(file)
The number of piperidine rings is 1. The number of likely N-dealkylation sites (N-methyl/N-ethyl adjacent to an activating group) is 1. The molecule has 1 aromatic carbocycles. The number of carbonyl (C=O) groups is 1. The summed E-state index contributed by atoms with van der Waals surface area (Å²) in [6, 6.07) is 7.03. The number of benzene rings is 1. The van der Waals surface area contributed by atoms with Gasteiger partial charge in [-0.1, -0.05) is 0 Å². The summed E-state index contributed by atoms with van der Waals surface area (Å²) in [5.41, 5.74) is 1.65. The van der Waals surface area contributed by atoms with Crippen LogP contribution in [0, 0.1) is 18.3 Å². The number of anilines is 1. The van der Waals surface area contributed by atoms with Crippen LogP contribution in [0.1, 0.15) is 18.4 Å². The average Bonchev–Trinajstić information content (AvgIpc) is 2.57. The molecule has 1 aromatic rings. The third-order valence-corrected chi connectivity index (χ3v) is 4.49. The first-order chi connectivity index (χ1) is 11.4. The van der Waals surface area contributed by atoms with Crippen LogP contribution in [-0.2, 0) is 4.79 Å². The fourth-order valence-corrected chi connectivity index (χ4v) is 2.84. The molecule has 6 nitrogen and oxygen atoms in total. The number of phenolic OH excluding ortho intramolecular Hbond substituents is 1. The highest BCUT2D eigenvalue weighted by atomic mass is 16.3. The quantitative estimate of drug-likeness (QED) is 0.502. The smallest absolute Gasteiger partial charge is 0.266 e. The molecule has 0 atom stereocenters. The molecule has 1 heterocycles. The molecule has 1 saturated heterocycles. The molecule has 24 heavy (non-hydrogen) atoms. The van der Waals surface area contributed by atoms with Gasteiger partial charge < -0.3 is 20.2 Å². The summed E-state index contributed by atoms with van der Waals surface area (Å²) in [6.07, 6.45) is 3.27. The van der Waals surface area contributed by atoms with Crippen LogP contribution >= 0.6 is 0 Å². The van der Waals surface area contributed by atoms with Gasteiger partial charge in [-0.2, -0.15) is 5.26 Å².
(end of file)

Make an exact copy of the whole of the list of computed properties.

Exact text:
The number of piperidine rings is 1. The number of likely N-dealkylation sites (N-methyl/N-ethyl adjacent to an activating group) is 1. The molecule has 1 aromatic carbocycles. The number of carbonyl (C=O) groups is 1. The summed E-state index contributed by atoms with van der Waals surface area (Å²) in [6, 6.07) is 7.03. The number of benzene rings is 1. The van der Waals surface area contributed by atoms with Gasteiger partial charge in [-0.1, -0.05) is 0 Å². The summed E-state index contributed by atoms with van der Waals surface area (Å²) in [5.41, 5.74) is 1.65. The van der Waals surface area contributed by atoms with Crippen LogP contribution in [0, 0.1) is 18.3 Å². The number of anilines is 1. The van der Waals surface area contributed by atoms with Crippen LogP contribution in [0.1, 0.15) is 18.4 Å². The average Bonchev–Trinajstić information content (AvgIpc) is 2.57. The molecule has 1 aromatic rings. The third-order valence-corrected chi connectivity index (χ3v) is 4.49. The first-order chi connectivity index (χ1) is 11.4. The van der Waals surface area contributed by atoms with Crippen LogP contribution in [-0.2, 0) is 4.79 Å². The fourth-order valence-corrected chi connectivity index (χ4v) is 2.84. The molecule has 6 nitrogen and oxygen atoms in total. The number of phenolic OH excluding ortho intramolecular Hbond substituents is 1. The highest BCUT2D eigenvalue weighted by atomic mass is 16.3. The quantitative estimate of drug-likeness (QED) is 0.502. The smallest absolute Gasteiger partial charge is 0.266 e. The molecule has 0 atom stereocenters. The molecule has 1 heterocycles. The molecule has 1 saturated heterocycles. The molecule has 24 heavy (non-hydrogen) atoms. The van der Waals surface area contributed by atoms with Gasteiger partial charge < -0.3 is 20.2 Å². The summed E-state index contributed by atoms with van der Waals surface area (Å²) in [6.07, 6.45) is 3.27. The van der Waals surface area contributed by atoms with Crippen LogP contribution >= 0.6 is 0 Å². The van der Waals surface area contributed by atoms with Gasteiger partial charge in [-0.2, -0.15) is 5.26 Å².